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This article in SSSAJ

  1. Vol. 44 No. 6, p. 1233-1237
     
    Received: Apr 24, 1980
    Published: Nov, 1980


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doi:10.2136/sssaj1980.03615995004400060020x

Nitrogen Mineralization as Affected by Soil Moisture, Temperature, and Depth1

  1. K. G. Cassman and
  2. D. N. Munns2

Abstract

Abstract

Variation in the rate of N mineralization in a Yolo soil profile was studied using in vitro incubation methods. Negligible amounts of NH4-N were recovered from leachates, indicating that the rate of N mineralization was the primary factor controlling N availability. During a 13-week incubation at 25°C, 42% of the total estimated N mineralized was derived from the surface soil (0 – 18 cm), whereas 58% was contributed from the 18- to 108-cm depths. Cumulative N mineralization in the 0- to 18-cm and 18- to 36-cm depth samples followed first-order kinetics and was linear with respect to the square root of the incubation time. The mineralization rate constant differed more than twofold between the 0- to 18- and the 18- to 36-cm depth samples. At lower depths (36 – 72 and 72 – 108 cm) the relationship between cumulative N mineralization and the square root of time was curvilinear.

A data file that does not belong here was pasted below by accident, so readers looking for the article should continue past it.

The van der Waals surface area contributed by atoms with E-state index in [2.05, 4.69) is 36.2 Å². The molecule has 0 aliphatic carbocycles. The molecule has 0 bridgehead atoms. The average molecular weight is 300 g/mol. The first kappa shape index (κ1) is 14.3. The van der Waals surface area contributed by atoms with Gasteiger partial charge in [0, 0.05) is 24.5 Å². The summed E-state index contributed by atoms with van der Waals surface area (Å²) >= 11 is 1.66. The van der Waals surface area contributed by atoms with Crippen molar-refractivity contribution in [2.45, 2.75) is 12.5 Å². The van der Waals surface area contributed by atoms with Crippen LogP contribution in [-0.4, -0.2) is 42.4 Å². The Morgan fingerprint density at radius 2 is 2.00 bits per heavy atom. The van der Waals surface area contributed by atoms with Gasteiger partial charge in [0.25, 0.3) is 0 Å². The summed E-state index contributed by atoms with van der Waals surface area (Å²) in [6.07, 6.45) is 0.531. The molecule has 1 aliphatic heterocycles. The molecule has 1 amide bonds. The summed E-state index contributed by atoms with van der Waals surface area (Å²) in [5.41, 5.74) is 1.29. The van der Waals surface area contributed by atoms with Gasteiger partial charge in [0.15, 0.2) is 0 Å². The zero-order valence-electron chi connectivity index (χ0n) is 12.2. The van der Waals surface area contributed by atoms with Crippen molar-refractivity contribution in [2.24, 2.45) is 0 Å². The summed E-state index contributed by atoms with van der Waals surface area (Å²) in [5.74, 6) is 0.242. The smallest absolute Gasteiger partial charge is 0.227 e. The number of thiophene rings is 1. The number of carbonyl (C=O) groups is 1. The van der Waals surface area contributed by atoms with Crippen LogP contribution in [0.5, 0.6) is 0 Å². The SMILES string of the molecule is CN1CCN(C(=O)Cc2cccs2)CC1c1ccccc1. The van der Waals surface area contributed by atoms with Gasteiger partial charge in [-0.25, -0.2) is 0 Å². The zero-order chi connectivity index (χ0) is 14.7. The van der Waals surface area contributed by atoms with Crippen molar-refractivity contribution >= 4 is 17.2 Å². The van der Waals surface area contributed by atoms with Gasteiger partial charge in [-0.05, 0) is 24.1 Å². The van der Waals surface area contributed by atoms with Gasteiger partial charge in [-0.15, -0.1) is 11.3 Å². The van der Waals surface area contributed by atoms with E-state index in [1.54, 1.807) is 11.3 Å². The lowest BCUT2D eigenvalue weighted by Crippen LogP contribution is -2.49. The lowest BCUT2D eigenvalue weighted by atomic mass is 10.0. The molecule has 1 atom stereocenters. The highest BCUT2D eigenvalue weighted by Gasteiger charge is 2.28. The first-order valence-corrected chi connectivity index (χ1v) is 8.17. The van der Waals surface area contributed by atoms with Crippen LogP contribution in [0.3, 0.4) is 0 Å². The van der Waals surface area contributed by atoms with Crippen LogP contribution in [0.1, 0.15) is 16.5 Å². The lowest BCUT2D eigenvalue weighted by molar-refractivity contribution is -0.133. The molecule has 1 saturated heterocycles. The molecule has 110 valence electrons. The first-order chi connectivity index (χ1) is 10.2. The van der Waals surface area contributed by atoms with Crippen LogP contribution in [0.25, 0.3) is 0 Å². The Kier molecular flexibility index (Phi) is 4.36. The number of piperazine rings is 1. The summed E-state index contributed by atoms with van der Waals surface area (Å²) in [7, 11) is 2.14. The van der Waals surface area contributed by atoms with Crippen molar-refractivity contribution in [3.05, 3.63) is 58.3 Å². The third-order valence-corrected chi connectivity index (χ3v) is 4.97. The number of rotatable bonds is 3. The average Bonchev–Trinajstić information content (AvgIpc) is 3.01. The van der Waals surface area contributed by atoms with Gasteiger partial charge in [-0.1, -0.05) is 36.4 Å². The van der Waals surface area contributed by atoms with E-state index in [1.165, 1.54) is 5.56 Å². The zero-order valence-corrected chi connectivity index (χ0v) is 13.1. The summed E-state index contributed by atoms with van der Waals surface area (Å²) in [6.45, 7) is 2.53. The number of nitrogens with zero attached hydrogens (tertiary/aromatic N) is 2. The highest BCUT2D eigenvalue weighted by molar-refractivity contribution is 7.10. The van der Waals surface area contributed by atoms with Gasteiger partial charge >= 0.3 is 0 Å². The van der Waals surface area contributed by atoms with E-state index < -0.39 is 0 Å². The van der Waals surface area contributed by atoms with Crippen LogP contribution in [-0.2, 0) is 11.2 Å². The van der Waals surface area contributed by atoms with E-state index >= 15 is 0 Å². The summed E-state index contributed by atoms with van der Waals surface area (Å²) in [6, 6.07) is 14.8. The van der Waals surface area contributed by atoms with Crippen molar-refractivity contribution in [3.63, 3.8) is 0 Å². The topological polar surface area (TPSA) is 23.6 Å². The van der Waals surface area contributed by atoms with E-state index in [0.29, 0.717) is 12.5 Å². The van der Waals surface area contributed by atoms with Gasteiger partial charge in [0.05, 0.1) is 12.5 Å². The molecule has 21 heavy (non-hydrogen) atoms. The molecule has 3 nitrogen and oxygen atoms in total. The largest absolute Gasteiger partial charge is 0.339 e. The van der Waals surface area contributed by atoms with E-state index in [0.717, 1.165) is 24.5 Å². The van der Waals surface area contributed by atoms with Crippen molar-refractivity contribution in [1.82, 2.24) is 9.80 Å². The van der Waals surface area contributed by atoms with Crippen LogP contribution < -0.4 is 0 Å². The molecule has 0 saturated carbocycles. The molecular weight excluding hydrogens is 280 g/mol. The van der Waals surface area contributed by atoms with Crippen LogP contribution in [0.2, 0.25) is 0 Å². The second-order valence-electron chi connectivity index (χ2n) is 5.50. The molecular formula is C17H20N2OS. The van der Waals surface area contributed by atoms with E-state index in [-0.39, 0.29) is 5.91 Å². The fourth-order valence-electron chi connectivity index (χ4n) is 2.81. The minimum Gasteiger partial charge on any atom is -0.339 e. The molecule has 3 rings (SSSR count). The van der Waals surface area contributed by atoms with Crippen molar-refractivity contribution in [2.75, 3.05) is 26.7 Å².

Interactive effects of soil temperature and moisture were also examined in an experiment with four incubation temperatures (15, 20, 25, and 30°C) in factorial combination with six soil moisture levels (0.1, 0.3, 0.7, 2, 4, and 10 bars). There was a significant moisture × temperature interaction; N mineralization increased above that expected from additive effects at 30°. Multiple regression was used to generate an equation that predicted net N mineralization as a function of soil temperature and moisture.

The apparent effect of soil water content on N mineralization depended on experimental procdure. When soil water content was varied by adding water to air-dry soil without complete equilibration, N mineralization declined linearly with water content. In contrast, there was a sharp decline between 0.3- and 2-bar treatments and a more gradual decline at higher matric suctions when soil was equilibrated by pressure-membrane desorption before incubation. These results indicate that both quantity and distribution of soil water affect in vitro estimates of N mineralization.

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